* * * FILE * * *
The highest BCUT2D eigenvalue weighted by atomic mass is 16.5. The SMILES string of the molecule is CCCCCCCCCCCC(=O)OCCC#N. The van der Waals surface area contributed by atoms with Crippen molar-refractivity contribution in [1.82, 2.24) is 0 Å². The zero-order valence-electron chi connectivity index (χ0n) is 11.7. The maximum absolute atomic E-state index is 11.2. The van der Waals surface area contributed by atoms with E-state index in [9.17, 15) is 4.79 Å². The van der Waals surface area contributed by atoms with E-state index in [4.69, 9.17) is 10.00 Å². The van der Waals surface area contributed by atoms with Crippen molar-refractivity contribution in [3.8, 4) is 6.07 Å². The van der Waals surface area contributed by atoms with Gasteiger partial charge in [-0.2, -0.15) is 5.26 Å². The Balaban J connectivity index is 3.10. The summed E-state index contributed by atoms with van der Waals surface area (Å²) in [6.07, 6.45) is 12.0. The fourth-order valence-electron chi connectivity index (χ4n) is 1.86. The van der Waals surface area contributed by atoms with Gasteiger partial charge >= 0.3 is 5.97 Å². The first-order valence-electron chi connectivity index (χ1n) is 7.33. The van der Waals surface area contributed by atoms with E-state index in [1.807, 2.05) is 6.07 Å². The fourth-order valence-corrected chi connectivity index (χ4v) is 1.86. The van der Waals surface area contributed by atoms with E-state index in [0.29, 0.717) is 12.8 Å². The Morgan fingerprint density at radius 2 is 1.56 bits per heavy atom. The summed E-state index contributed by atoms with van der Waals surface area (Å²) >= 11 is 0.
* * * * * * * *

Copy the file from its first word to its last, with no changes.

The highest BCUT2D eigenvalue weighted by atomic mass is 16.5. The SMILES string of the molecule is CCCCCCCCCCCC(=O)OCCC#N. The van der Waals surface area contributed by atoms with Crippen molar-refractivity contribution in [1.82, 2.24) is 0 Å². The zero-order valence-electron chi connectivity index (χ0n) is 11.7. The maximum absolute atomic E-state index is 11.2. The van der Waals surface area contributed by atoms with E-state index in [9.17, 15) is 4.79 Å². The van der Waals surface area contributed by atoms with E-state index in [4.69, 9.17) is 10.00 Å². The van der Waals surface area contributed by atoms with Crippen molar-refractivity contribution in [3.8, 4) is 6.07 Å². The van der Waals surface area contributed by atoms with Gasteiger partial charge in [-0.2, -0.15) is 5.26 Å². The Balaban J connectivity index is 3.10. The summed E-state index contributed by atoms with van der Waals surface area (Å²) in [6.07, 6.45) is 12.0. The fourth-order valence-electron chi connectivity index (χ4n) is 1.86. The van der Waals surface area contributed by atoms with Gasteiger partial charge >= 0.3 is 5.97 Å². The first-order valence-electron chi connectivity index (χ1n) is 7.33. The van der Waals surface area contributed by atoms with E-state index in [1.807, 2.05) is 6.07 Å². The fourth-order valence-corrected chi connectivity index (χ4v) is 1.86. The van der Waals surface area contributed by atoms with E-state index in [0.29, 0.717) is 12.8 Å². The Morgan fingerprint density at radius 2 is 1.56 bits per heavy atom. The summed E-state index contributed by atoms with van der Waals surface area (Å²) >= 11 is 0.